2022 Fall Culture and Identity Envoy Lindsey Nicole Beck Temple Rome

When in Rome: Moving through the world with a nonnormative body

When I first got off the plane, I realized there was no ramp to get off like I was used to at the
Fort Lauderdale airport. We all had to walk down twenty steep stairs to board a shuttle that would take
us to the right gate. I plopped my suitcase down stair by stair in front of me and took tiny steps. I know
it’s easy for me to fall when my legs are tired. I was almost all the way down when the man in front of
me fell three stairs and slammed his head on the concrete. Unfortunately, I had to walk past him as the
shuttle started up. I pretended what I saw didn’t bother me as employees rushed over to help him.

I was born with a genetic condition called myotonic dystrophy. This condition causes the
muscles in my body to weaken and waste away. I experience pain, chronic fatigue, and mental health
challenges because of my condition. On my first week of class, I walked about 20 miles. This distance is
difficult for me. The city of Rome is organized around able-bodied people just like cities in the United
States. With so many sites to see in Rome, “making the most” of your study abroad experience is
emphasized. My professors said these sites had to be seen in person. I often wish I was a different
person. The body I was born with is tired, sore, and frozen sometimes.
Before I left, I gave my friend Jude a copy of Audre Lorde’s, Your Silence Will not Protect you. I
was thinking about the passages before I left but I’ve been reflecting on them even more now. The
following passage felt most relevant.

  1. What are the words you do not have yet?
  2. What do you need to say?
  3. What are the tyrannies you swallow day by day and attempt to make your own, until you will
    sicken and die of them, still in silence?
  4. If we have been “socialized to respect fear more than our own needs for language and
    definition” ask yourself: What is the worst that could happen to me if I tell this truth?
    “What are the tyrannies you swallow day by day and attempt to make your own until you will sicken of
    them and die still in silence?” In my first two weeks, I think I swallowed every stair, uphill walk, and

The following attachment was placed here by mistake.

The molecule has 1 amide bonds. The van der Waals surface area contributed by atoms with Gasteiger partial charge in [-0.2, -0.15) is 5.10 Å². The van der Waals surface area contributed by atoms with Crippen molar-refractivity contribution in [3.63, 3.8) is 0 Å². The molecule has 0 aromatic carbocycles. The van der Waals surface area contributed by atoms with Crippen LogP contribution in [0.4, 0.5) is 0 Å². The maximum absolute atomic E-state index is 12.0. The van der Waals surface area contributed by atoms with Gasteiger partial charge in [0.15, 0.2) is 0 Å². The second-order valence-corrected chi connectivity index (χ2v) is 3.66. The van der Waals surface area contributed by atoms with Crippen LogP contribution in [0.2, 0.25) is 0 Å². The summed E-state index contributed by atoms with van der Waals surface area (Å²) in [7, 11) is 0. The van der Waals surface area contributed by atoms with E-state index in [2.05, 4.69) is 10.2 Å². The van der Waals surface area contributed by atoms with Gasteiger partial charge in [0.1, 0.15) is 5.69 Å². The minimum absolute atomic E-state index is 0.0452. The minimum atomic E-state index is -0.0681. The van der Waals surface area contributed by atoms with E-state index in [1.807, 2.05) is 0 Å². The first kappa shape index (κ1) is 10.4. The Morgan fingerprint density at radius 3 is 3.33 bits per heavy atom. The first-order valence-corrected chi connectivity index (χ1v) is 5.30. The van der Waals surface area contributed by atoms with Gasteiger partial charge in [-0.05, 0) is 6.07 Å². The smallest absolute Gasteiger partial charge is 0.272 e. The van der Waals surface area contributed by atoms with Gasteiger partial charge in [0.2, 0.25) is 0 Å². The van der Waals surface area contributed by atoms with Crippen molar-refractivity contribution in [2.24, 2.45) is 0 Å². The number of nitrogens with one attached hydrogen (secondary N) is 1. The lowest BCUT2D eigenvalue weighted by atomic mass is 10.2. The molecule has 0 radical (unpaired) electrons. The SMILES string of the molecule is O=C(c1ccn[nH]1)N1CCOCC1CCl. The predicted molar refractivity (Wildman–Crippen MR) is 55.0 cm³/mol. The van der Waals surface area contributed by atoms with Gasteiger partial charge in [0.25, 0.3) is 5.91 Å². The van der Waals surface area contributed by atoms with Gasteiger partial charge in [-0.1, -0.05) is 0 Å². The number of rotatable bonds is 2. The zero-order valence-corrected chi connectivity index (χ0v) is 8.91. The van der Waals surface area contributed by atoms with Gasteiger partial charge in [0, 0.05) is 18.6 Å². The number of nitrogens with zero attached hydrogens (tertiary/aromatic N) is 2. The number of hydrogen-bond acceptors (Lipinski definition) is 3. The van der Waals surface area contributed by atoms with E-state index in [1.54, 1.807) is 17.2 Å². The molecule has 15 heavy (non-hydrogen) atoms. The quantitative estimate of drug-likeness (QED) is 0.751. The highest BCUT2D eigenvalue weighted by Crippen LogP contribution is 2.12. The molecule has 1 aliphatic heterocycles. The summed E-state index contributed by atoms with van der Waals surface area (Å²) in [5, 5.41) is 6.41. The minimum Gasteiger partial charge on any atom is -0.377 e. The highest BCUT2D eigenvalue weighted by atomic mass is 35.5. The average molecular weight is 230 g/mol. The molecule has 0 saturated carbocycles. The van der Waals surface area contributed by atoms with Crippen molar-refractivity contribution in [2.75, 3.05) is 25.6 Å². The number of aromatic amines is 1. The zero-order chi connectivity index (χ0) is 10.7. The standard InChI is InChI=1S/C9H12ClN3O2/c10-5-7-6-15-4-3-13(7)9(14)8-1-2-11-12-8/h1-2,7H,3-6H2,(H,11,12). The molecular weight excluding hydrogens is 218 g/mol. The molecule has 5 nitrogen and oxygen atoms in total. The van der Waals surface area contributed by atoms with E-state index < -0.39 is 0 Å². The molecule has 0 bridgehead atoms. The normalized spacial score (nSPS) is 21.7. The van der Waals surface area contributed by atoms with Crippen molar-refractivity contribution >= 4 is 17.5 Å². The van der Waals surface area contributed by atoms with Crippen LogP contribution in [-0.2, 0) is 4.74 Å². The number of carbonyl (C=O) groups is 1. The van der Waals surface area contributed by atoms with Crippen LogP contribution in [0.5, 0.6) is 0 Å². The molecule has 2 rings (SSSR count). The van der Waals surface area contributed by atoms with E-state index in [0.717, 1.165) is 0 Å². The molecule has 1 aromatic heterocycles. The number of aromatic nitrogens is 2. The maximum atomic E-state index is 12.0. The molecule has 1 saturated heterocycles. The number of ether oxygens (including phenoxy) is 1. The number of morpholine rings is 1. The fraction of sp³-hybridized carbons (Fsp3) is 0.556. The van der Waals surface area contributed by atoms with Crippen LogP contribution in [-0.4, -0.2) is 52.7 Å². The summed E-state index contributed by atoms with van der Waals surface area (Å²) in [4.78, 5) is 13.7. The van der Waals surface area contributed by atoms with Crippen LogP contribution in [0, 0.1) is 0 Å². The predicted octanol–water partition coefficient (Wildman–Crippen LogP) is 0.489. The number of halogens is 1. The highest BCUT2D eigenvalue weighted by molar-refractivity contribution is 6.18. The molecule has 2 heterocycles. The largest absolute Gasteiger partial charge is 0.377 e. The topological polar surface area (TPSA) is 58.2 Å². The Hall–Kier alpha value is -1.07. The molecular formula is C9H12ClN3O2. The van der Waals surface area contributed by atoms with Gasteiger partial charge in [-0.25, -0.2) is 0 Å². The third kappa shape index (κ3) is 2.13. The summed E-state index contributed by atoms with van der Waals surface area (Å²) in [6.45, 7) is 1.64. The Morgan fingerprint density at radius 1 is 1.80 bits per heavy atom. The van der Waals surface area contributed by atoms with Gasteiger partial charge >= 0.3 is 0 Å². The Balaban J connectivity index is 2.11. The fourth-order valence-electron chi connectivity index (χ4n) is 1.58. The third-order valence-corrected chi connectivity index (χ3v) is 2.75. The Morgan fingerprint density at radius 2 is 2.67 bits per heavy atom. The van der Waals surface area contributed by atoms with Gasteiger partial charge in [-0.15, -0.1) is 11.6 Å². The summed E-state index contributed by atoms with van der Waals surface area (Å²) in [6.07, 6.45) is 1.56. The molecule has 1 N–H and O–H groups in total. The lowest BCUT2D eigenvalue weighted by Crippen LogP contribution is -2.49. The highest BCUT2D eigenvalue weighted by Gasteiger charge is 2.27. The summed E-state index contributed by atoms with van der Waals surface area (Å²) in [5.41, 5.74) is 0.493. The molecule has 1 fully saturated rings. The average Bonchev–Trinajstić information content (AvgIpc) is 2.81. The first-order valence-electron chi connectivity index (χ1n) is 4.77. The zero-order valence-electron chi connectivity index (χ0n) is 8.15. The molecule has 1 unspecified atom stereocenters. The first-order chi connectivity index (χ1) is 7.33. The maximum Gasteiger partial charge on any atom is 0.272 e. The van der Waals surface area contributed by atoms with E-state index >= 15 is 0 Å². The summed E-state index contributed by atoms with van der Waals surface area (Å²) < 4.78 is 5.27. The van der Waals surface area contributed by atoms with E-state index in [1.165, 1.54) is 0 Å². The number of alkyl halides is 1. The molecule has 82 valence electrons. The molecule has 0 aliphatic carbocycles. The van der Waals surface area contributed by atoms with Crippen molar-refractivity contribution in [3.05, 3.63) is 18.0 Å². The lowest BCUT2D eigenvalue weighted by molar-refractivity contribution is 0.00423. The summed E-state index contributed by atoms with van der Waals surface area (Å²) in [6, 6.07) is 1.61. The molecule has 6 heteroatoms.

uneven paving in honor of the ancient city.

I made this collage about the architectural images of Rome that have dominated my experience so far. I want to make clear to disabled students that Europe is not a monolith. Due to the historic and topographic nature of Rome in particular, navigating with mobility limitations can be incredibly challenging. It is so important that the layout and accessibility of a city is made clear to disabled
students before they make decisions about studying abroad. Throughout my post, I hope to create a guide that gives future students a clear idea of these challenges, and how we can work through them.

Race in Italy

On September 20th we had our first event entitled “Race in Italy”. Gaylor from the Afro-Italian community and Angel from the Asian-Italian community shared their experience of growing up in Italy as immigrants. They both cited community as a turning point. Once they had a group of people with shared experiences, they began to feel at home here. At the end of the presentations, there was a Q&A session. Shreya asked if they felt like the model minority stereotype existed in Italy, as it does in the U.S.. Angel and Gaylor were not familiar with the term and, at first, said it was not a thing. After some talking amongst the group, they came to the consensus that this stereotype did exist in Italy. Apparently, the term for this concept just didn’t exist in the Italian language yet. I left feeling like there were missing pieces from the story. Not in experience but in the way it was described. At our post-event discussion, we talked about the myth of an idyllic, monolithic Europe. We also discussed the differences between the English and Italian languages that created a feeling of limitation. I thought back to Your Silence Will Not Protect You “What are the words you do not have yet?”. I thought about Angel and Gaylor finding community. To find these words we need community, connection, and as Lorde explains, to prioritize the need for language and definition over fear.

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